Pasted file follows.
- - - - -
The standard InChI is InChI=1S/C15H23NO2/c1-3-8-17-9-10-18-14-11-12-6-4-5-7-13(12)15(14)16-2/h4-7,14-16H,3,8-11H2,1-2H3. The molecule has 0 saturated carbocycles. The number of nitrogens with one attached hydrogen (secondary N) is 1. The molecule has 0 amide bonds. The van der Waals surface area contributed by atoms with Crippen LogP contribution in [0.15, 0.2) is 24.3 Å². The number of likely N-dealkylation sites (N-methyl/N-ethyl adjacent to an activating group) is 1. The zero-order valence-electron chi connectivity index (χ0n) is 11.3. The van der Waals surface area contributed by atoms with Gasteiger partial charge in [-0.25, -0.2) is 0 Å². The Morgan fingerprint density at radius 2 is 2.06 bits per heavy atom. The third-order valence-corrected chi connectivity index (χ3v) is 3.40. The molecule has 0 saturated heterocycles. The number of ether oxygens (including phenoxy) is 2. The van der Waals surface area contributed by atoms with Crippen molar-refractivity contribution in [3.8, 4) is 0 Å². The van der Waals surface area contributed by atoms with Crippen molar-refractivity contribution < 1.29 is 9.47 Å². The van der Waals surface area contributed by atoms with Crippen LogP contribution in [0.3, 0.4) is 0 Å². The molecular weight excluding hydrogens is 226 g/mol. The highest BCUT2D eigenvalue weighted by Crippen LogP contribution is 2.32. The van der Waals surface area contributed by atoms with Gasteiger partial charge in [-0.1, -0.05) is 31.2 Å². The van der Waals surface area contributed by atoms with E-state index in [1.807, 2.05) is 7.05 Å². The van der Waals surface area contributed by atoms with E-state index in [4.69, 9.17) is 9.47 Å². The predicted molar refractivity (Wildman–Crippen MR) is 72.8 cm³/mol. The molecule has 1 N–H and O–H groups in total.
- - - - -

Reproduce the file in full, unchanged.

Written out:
The standard InChI is InChI=1S/C15H23NO2/c1-3-8-17-9-10-18-14-11-12-6-4-5-7-13(12)15(14)16-2/h4-7,14-16H,3,8-11H2,1-2H3. The molecule has 0 saturated carbocycles. The number of nitrogens with one attached hydrogen (secondary N) is 1. The molecule has 0 amide bonds. The van der Waals surface area contributed by atoms with Crippen LogP contribution in [0.15, 0.2) is 24.3 Å². The number of likely N-dealkylation sites (N-methyl/N-ethyl adjacent to an activating group) is 1. The zero-order valence-electron chi connectivity index (χ0n) is 11.3. The van der Waals surface area contributed by atoms with Gasteiger partial charge in [-0.25, -0.2) is 0 Å². The Morgan fingerprint density at radius 2 is 2.06 bits per heavy atom. The third-order valence-corrected chi connectivity index (χ3v) is 3.40. The molecule has 0 saturated heterocycles. The number of ether oxygens (including phenoxy) is 2. The van der Waals surface area contributed by atoms with Crippen molar-refractivity contribution in [3.8, 4) is 0 Å². The van der Waals surface area contributed by atoms with Crippen molar-refractivity contribution < 1.29 is 9.47 Å². The van der Waals surface area contributed by atoms with Crippen LogP contribution in [0.3, 0.4) is 0 Å². The molecular weight excluding hydrogens is 226 g/mol. The highest BCUT2D eigenvalue weighted by Crippen LogP contribution is 2.32. The van der Waals surface area contributed by atoms with Gasteiger partial charge in [-0.1, -0.05) is 31.2 Å². The van der Waals surface area contributed by atoms with E-state index in [1.807, 2.05) is 7.05 Å². The van der Waals surface area contributed by atoms with E-state index in [4.69, 9.17) is 9.47 Å². The predicted molar refractivity (Wildman–Crippen MR) is 72.8 cm³/mol. The molecule has 1 N–H and O–H groups in total.